Haunted -- Kay Hooper
Book 15 of Bishop/Special Crimes Unit series
Book 3 of the Haven sub-trilogy
There are two reasons why I liked this book the best out of the three Haven books:
1) While the book still dragged like the previous two did, once the investigating team got together, I got really interested. And also Trinity Nichols kind of reminds me of Miranda Bishop when she was still a police detective in Out of the Shadows--she’s competent, level-headed, and she’s got aces all up in her sleeves.
2) Hollis gets a lot of book time.
And Hollis gets her closure. And Hollis is much closer to finding her Happily Ever After™. And Hollis sort of kind of figures out her potential power.
While we once again focus on two sets of main characters, this is ultimately a very “Hollis Templeton-centric” book. She needs her own book and she needs some closure on all the stuff that’s been happening to her since her first introduction into the series and her first participation as an SCU agent. It made me very happy that this book focuses so much on Hollis.
And then there is one reason why I considered docking that extra 0.5 Stars I finally chose to give Haunted (there was a lot of hemming and hawing on my part, and even a potential extra 0.5 Stars I thought of giving this book):
- There are a lot of loose ends that never get resolved and just seem to fade away as if they weren’t brought up in the first place. Even I had forgotten about some of these side threads of the story after I finished reading Haunted until something triggered my memory and I found myself wondering:
What was the whole “Scott’s ghost” thing about? What about the rest of The Group and what’s going to happen to them? What was that Big Revenge deal all about and why was there a guy so bent on revenge? What were his reasons for revenge in the first place? And what about Megan? Something about Megan seemed to have been left out, but I just can’t put my finger on it.
Story Blurb via Goodreads:
When Deacon James’s younger sister Melanie calls him, terrified, he goes to her aid in the small Georgia town of Sociable. What he finds is a scared young woman in the grip of what she insists is a paranormal nightmare—and murder. Two local men have been killed under mysterious circumstances. And Melanie is the prime suspect.
Trinity Nichols left a high-stress job for quiet, small-town life. But news of the murders has left her—and the town—on edge, especially when there is nothing remotely ordinary about how the men died. And her investigation is yielding more than she bargained for, including a group of strangers who have descended on Sociable, some with abilities Trinity finds hard to believe, and agendas she refuses to trust. For some reason, they know a lot more than they should about what’s happening in town. And what’s happening is growing stranger by the minute.
Now Trinity, Deacon, and this odd band of FBI agents must work together to solve a series of disturbances so incredible that Trinity, and the town of Sociable, will be changed forever. She just isn’t certain who—or what—will be left standing when it’s all over.
Here are some of the notes I wrote while reading this book. Here are also some thoughts I’m coming up with while writing this review. And then some…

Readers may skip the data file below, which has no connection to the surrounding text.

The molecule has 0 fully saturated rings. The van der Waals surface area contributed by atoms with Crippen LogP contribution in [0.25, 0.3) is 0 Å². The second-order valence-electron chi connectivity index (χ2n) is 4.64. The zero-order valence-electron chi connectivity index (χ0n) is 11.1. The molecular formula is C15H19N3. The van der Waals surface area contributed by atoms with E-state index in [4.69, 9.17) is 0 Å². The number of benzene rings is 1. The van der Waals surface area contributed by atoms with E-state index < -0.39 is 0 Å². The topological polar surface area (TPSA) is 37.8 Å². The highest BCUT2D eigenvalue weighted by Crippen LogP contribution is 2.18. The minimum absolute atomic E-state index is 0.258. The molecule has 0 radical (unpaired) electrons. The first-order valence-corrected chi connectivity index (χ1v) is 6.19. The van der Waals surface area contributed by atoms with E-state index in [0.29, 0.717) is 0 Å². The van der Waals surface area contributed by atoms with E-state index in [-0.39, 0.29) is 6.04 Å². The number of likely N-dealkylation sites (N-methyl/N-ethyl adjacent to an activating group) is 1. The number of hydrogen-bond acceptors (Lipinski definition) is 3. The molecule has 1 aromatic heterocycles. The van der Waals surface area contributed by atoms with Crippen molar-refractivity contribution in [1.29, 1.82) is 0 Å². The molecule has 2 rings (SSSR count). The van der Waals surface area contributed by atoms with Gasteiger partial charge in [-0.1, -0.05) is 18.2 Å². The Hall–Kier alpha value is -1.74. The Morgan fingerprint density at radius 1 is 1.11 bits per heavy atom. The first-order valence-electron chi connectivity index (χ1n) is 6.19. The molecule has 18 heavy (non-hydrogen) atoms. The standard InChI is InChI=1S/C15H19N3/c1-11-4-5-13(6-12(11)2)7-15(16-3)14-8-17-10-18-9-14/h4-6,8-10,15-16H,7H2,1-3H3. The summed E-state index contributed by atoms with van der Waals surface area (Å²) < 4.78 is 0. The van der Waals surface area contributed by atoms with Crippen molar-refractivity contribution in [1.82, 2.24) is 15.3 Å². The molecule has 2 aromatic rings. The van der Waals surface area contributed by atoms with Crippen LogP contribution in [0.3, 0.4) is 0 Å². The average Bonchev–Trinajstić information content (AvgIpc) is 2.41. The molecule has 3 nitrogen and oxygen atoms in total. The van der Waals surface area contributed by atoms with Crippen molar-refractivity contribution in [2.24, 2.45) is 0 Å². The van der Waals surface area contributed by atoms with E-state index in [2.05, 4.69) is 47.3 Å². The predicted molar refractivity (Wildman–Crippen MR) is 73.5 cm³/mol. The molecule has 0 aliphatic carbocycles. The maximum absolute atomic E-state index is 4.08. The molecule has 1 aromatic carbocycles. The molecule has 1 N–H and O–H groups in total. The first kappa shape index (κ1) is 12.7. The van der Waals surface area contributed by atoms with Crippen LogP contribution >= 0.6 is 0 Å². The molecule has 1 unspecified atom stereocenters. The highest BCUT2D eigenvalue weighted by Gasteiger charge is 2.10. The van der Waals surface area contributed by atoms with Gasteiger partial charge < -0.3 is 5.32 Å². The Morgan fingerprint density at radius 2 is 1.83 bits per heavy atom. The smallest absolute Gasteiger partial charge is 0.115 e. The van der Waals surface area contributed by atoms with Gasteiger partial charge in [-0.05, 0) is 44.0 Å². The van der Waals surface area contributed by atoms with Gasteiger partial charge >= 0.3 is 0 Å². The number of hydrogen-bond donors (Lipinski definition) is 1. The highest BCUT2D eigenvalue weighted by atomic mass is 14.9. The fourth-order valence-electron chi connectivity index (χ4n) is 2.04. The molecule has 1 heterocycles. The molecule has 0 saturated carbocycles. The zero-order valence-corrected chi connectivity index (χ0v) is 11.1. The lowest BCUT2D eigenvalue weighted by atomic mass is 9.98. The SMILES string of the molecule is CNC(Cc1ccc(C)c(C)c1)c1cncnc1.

- The town’s name is Sociable, Georgia. Somehow, that made me raise my eyebrows and squint really hard at the page.
- Again, there are two separate storylines--or rather, the semblance of two separate murder mysteries with two storylines that will eventually merge together. But this time, we don’t follow both storylines even though we know one of them is going on in the background somewhere. Instead, Hollis and Reese join Trinity and Deacon on one murder investigation, the likes of which I had figured out what was going on even if I had no idea who the murderer was.
- On the other hand, there is mention of Miranda and another agent investigating a murder case up in the mountains and that Isabel and Rafe (from Book #3, Sense of Evil) were going to join them. Isabel and Rafe were one of my more favorite investigating teams after Miranda and Bishop so I was hopeful to get to see them in the book, though that did not happen.
Nonetheless, since this book is very much Hollis-centric, even if Reese DeMarco doesn’t really stand out, I still giddily gobbled up this book for Hollis’ sake.
- At least one thing is consistent with a Kay Hooper book: the book starts getting more interesting when we actually start investigating rather than everyone just sitting there, spending time discussing the “History Text of Bishop’s SCU” or playing exposition fairy for this book and for the entire series as a whole.
And really, these past few Bishop/SCU installments would actually have been really exciting and would have been great crime thrillers if people would just stop discussing the same repetitive subjects over and over again. We need more action, ya’know.
- Again, while the romance element in these books is lukewarm to non-existent, I still managed to enjoy the character interactions. I would love to see Trinity in action and watch Trinity and Deacon develop their relationship. Trinity is another Bishop/SCU character I would love to follow in later installments because she has a lot of potential for being in a great investigative role.
Now that Hollis has gotten her closure and her almost Happily Ever After™, I’d love to see a later installment wherein she and Reese can further develop their relationship whilst fighting crime together and saving the world as a pair of psychic superheroes much like Miranda and Bishop.
This book is a pre-chosen participant in the following Reading Challenge(s):